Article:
[MGSA-L] Greece Should Follow Iceland's Lead, Reject Debt Slavery

June Samaras june.samaras at gmail.com
Wed Nov 23 15:31:18 PST 2011


Below is the introduction to a VERY long article and thoughtful on the
causes and consequences of the financial crisis in Europe (and
elsewhere)

It was published, of all places,in Forbes' Magazine a few months ago.
Because Forbes is often seen as a source of "big business only" stuff
I never expected to see an article there so truly critical of the
predations of the big banks.

This is a truly eye-opening analysis of the situation, its causes and effects :

"[it] represents a serious body of thought that is being debated, and
we need to hear all sides, rather than just the ones we like."

It also suggests that what is needed is a new programme to end the
debt dependency.
[something like Solon's Seisachtheia ? <g>]

Use this URL for the full details

http://www.forbes.com/sites/investor/2011/06/07/greece-should-follow-icelands-lead-reject-debt-slavery/

JS
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6/07/2011 @ 10:59AM |11,279 views
Greece Should Follow Iceland's Lead, Reject Debt Slavery
John Mauldin John Mauldin, Contributor

This will be one of my more controversial posts in a great long time.
Indeed, I debated with myself at some length. It will make some
readers mad, but I decided it is more important to make most readers
think. And, as it happens, there are parts of this week’s essay that I
rather aggressively disagree with. That being said, there is a great
deal of truth here. This represents a serious body of thought that is
being debated, and we need to hear all sides, rather than just the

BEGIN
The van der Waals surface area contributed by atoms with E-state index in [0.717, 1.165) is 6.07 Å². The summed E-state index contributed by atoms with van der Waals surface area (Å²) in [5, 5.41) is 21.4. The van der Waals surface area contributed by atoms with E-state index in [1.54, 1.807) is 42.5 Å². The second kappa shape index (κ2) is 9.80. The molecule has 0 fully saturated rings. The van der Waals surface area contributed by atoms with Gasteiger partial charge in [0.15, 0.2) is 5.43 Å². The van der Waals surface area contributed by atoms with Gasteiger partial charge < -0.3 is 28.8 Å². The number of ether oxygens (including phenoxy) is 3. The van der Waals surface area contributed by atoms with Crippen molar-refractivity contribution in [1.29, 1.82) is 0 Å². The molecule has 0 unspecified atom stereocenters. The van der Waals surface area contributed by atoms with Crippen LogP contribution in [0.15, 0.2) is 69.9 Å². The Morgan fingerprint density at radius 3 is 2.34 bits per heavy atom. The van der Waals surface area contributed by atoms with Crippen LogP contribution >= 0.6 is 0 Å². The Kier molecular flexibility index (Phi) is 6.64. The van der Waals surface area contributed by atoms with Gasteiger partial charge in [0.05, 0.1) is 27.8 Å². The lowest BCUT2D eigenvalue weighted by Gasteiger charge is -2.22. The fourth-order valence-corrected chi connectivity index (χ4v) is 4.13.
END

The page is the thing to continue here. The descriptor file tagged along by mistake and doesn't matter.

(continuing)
ones we like.

Michael Hudson is a research professor of economics at the University
of Missouri, Kansas City and a research associate at the Levy
Economics Institute of Bard College, which is a serious place, so this
is no ill-informed screed. I generally like their stuff.

Hudson first lays the European crisis at the feet of banks and the
institutions (ECB, IMF, and the EU) that are taking the Greek (and
other) bank debt and putting it into public hands. He has a very real
point. Then he points out that Greece is far better off just walking
away, a la Iceland (at least read the last part of this post, on
Iceland). And in polls he cites, 85% of the Greek people are against
taking on the debt and paying the banks.

As I wrote last week, there is a revolution going on all over Europe,
slowly building up as people realize that the “solution” being offered
benefits banks and not German taxpayers or Greek creditors. Ireland
will be watching. There is no easy way out. If there is a referendum
on this new “troika” proposal, it is likely to lose. This is not over.

Hudson offers a a lot of facts with his analysis. This is a little
longer than most columns, but I encourage you to take the time to read
it. It will make you think, that at least I can promise.

==============================

June Samaras
2020 Old Station Rd
Streetsville,Ontario
Canada L5M 2V1
Tel : 905-542-1877
E-mail : june.samaras at gmail.com



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